ECORP Consulting, Inc.
Spring: You Don't Bring Me Flowers Anymore... 

Rare Plants
While much of the country struggles with winter snow and ice, here in California we are experiencing hot, dry conditions.  With little rain in sight, one wonders if there will even be a spring.  However much rain we receive, plants respond and begin their growth cycle or remain dormant.  If we do not get substantial rain during February or March, it may be a very poor year for conducting plant surveys.

Projects that involve ground disturbance have the potential to affect rare plant species. Many plant species in California are endangered and require special permits and mitigation in order to address impacts to them. Right now is the time to start planning
for spring rare plant surveys. This is especially true in the desert areas where spring weather is of particularly short duration. 

But what if the weather does not cooperate and we don't experience adequate rainfall levels? There are other options. ECORP can coordinate with local regulators in order to still achieve project compliance with existing laws. In some cases, a thorough habitat assessment may be adequate in addressing the potential for rare plant species.


If you are building a project in the next calendar year and have not yet conducted rare plant surveys or assessed a project site for plant species potential, ECORP highly recommends that you contact us.  ECORP has the skilled botanists on staff that can help your project comply with existing legal requirements protecting plant species. 

Burrowing Owls
One of the seldom-seen rare species of California is the burrowing owl, a ground-dwelling species of owl that favors vacant lots and other sparse and desolate areas.  This owl species is protected by the California Department of Fish and Wildlife as a California Species of Special Concern.  Although the burrowing owl inhabits much of the western United States, its California populations are in decline. And even though this year has consisted of very dry conditions so far, the burrowing owl is still expected to be active.


In 2012, the CDFW (then, CDFG) released a Staff Report on Burrowing Owl Mitigation, in recognition of the need for a statewide strategy for conserving burrowing owls.  The report also describes exact methods for addressing the burrowing owl at the project level.  Chances are, if you have a development project located in California, you will need to comply with these state requirements for burrowing owl impact evaluations.


The season for conducting field surveys for burrowing owls extends from February 1 through August 31.  The first field survey must be completed between February 15 and April 15 of any given year.  These dates are important for all public agencies and private interests considering implementation of a project in the next calendar year.  If the surveys are not conducted in the year prior to ground-disturbance, there is a risk of project delays.


If you are building a project on open lands in California, we recommend that you contact us to discuss the potential need for surveying for this rare species of owl, in compliance with existing legal requirements.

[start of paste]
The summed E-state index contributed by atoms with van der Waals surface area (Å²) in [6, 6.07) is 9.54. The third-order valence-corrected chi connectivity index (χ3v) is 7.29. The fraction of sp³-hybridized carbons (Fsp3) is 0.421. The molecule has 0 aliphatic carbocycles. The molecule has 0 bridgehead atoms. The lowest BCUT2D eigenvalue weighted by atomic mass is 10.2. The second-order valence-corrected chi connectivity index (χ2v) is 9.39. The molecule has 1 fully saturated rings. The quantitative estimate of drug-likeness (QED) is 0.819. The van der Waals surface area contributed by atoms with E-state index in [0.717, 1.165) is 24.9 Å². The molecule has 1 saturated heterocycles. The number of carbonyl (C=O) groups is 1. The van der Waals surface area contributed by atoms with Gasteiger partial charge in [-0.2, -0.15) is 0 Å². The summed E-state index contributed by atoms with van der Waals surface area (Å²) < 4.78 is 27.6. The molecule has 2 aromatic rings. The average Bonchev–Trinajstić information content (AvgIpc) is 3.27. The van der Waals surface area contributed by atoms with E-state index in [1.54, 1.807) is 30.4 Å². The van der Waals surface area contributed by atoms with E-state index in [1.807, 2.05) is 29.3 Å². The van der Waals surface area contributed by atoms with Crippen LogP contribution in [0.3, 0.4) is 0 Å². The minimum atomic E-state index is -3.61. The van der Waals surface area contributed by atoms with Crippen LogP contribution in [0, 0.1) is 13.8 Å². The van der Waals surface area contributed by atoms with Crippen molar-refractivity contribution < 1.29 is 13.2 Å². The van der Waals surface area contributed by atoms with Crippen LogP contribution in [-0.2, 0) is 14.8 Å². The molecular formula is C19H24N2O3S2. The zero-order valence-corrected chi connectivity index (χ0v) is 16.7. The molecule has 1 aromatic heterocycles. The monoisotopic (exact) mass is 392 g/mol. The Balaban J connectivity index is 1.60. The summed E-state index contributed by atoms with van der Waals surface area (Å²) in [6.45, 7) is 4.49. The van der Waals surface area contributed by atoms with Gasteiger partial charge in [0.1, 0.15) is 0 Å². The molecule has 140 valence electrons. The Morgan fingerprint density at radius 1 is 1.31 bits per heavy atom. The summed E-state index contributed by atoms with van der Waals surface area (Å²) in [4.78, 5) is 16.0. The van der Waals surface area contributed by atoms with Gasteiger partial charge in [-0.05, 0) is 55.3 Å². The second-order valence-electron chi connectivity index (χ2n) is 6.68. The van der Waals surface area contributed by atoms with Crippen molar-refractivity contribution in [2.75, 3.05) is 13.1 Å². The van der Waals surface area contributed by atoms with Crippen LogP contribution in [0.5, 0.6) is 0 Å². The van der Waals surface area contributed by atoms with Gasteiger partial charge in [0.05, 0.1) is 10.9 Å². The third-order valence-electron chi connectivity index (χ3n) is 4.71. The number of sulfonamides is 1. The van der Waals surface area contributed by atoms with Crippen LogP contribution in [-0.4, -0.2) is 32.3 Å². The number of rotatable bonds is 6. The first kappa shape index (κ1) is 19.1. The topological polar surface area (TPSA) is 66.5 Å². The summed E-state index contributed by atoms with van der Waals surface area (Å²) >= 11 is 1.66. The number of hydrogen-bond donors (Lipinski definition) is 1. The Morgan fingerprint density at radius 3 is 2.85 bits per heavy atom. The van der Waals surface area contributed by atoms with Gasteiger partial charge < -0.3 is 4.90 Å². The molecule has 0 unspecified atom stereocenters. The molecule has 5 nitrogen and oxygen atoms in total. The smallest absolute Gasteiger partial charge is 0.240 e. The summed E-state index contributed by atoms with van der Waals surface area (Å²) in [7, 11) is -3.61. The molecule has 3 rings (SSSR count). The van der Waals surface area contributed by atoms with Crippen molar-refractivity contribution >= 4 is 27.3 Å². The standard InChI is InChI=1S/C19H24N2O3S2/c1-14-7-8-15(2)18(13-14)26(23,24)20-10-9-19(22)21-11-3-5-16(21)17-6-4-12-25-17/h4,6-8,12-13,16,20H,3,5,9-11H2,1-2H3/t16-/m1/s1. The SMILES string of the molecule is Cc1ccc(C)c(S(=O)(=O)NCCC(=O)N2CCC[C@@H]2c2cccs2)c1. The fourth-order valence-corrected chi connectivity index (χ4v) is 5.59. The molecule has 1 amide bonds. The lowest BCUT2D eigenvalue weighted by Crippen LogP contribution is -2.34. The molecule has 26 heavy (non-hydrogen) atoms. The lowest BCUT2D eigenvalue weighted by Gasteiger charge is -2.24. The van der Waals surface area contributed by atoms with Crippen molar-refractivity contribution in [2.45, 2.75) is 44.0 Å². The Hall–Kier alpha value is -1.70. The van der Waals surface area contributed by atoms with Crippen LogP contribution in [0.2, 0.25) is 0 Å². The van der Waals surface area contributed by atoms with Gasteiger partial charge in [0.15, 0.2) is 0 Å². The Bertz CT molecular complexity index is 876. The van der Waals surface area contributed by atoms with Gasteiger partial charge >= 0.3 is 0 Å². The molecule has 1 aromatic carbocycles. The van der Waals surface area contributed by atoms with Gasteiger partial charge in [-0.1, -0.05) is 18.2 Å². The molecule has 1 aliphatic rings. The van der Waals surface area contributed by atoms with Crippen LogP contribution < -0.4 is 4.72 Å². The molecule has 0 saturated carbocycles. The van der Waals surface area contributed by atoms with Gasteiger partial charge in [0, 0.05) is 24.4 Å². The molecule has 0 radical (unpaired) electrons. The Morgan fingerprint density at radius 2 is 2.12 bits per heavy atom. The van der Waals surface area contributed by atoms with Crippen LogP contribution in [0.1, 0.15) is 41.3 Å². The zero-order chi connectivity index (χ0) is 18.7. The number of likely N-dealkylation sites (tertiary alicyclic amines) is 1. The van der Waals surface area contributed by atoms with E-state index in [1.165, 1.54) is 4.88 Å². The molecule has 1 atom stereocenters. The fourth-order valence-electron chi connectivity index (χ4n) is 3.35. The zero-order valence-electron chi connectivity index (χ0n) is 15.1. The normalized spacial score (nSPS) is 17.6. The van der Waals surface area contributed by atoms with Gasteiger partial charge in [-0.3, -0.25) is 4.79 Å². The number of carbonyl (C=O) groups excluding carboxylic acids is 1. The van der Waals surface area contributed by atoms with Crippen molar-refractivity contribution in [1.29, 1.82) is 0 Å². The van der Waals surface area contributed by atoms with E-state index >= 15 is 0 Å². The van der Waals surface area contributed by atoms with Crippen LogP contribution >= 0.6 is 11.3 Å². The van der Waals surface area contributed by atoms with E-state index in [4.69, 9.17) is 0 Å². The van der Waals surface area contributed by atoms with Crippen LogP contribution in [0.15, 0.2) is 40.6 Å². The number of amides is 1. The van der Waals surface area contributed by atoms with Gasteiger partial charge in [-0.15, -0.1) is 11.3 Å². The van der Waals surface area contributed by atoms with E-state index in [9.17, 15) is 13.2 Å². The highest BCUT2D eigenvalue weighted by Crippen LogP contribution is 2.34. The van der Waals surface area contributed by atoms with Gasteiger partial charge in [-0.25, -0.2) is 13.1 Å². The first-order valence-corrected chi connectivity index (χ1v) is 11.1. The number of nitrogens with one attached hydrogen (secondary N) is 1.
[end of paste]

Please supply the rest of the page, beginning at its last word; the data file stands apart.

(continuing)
Contact Scott Taylor (Southern California) at (909) 307-0046, or Brian Mayerle (Northern California) at (916) 782-9100 for more information.  
Water Quality Management and Storm Water Pollution Prevention Plans 
ECORP offers a wide range of storm water management expertise to both private and public sectors for development projects and industrial facilities. Our water quality specialists approach each project with site-specific and cost-effective techniques to minimize storm water pollution and comply with state, federal, and local regulations.

Qualified SWPPP Developers (QSD)
  • Site-specific Storm Water Pollution Prevention Plans (SWPPPs)
  • Selection of appropriate and cost-effective Best Management Practices (BMPs) 
  • SWPPP Plan Amendments 
  • Storm Water Multiple Application and Report Tracking System (SMARTS) assistance 
  • Permit Regulation Documentation (PRD) submittals 
  • Notice of Intent (NOI) preparation 
  • Risk level calculations 


Qualified SWPPP Practitioners (QSP)

  • Linear Underground/overhead Projects (LUP) and traditional construction site monitoring and reporting
  • Rain Event Action Plan (REAP)
  • Water quality monitoring, sampling, analysis, and reporting 


Storm Water Consultation/National Pollutant Discharge Elimination System (NPDES) Technical Assistance

  • SMARTs Technical Assistance
  • Change of Information (COI)
  • Notice of Termination (NOT)
  • On-call site assessment
  • Agency liaison and response to agency enforcement actions 


Storm Water Pollution Prevention Training and Tailboards

  • Key concepts of erosion and sediment control 
  • Storm water regulation
  • BMP technology, proper installation, and maintenance and monitoring 


Industrial Monitoring and Reporting

  • Site inspections and water quality monitoring  
  • Annual report preparation


Construction Monitoring

  • Pre-construction environmental awareness training 
  • Pre-construction surveys for sensitive species
  • Biological construction monitoring
  • Cultural resources construction monitoring 


Contact Holly McClure at (916) 782-9100 for more information. 

February 2014
Rare Plants  


Statement of Qualifications 

View our profile on LinkedIn

Follow us on Twitter

For more information contact Kathy Kondor
(714) 648-0630
        Rocklin     Redlands     Santa Ana     San Diego